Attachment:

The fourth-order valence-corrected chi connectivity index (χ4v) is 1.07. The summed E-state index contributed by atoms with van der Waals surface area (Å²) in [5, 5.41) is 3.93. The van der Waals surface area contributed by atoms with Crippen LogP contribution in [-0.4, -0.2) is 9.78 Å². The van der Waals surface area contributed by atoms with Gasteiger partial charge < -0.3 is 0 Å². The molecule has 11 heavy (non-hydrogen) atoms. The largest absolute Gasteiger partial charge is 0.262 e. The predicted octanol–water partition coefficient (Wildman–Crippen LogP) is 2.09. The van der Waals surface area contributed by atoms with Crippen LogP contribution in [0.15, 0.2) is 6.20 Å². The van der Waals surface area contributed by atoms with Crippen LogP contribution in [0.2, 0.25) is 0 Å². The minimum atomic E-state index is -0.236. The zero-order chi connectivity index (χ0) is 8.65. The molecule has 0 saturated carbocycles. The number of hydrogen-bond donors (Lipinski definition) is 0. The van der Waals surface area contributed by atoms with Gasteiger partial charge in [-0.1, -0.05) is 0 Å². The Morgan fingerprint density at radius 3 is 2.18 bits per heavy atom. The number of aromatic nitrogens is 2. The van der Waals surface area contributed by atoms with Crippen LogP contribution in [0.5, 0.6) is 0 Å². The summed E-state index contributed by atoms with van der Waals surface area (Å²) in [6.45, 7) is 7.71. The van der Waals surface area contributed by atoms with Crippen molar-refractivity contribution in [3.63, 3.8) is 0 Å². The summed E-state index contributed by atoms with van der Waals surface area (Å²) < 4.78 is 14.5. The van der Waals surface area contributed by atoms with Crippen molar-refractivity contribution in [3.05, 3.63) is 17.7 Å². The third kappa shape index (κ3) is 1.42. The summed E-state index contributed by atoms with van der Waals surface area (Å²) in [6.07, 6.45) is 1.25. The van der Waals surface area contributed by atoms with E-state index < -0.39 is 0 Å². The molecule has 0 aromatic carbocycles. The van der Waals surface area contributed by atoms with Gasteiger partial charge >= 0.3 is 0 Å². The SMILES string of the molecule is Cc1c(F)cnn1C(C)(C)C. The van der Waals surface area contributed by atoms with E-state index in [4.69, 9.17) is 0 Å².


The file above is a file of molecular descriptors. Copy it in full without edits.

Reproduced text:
The fourth-order valence-corrected chi connectivity index (χ4v) is 1.07. The summed E-state index contributed by atoms with van der Waals surface area (Å²) in [5, 5.41) is 3.93. The van der Waals surface area contributed by atoms with Crippen LogP contribution in [-0.4, -0.2) is 9.78 Å². The van der Waals surface area contributed by atoms with Gasteiger partial charge < -0.3 is 0 Å². The molecule has 11 heavy (non-hydrogen) atoms. The largest absolute Gasteiger partial charge is 0.262 e. The predicted octanol–water partition coefficient (Wildman–Crippen LogP) is 2.09. The van der Waals surface area contributed by atoms with Crippen LogP contribution in [0.15, 0.2) is 6.20 Å². The van der Waals surface area contributed by atoms with Crippen LogP contribution in [0.2, 0.25) is 0 Å². The minimum atomic E-state index is -0.236. The zero-order chi connectivity index (χ0) is 8.65. The molecule has 0 saturated carbocycles. The number of hydrogen-bond donors (Lipinski definition) is 0. The van der Waals surface area contributed by atoms with Gasteiger partial charge in [-0.1, -0.05) is 0 Å². The Morgan fingerprint density at radius 3 is 2.18 bits per heavy atom. The number of aromatic nitrogens is 2. The van der Waals surface area contributed by atoms with Crippen LogP contribution in [0.5, 0.6) is 0 Å². The summed E-state index contributed by atoms with van der Waals surface area (Å²) in [6.45, 7) is 7.71. The van der Waals surface area contributed by atoms with Crippen molar-refractivity contribution in [3.63, 3.8) is 0 Å². The summed E-state index contributed by atoms with van der Waals surface area (Å²) < 4.78 is 14.5. The van der Waals surface area contributed by atoms with Crippen molar-refractivity contribution in [3.05, 3.63) is 17.7 Å². The third kappa shape index (κ3) is 1.42. The summed E-state index contributed by atoms with van der Waals surface area (Å²) in [6.07, 6.45) is 1.25. The van der Waals surface area contributed by atoms with E-state index < -0.39 is 0 Å². The molecule has 0 aromatic carbocycles. The van der Waals surface area contributed by atoms with Gasteiger partial charge >= 0.3 is 0 Å². The SMILES string of the molecule is Cc1c(F)cnn1C(C)(C)C. The van der Waals surface area contributed by atoms with E-state index in [4.69, 9.17) is 0 Å².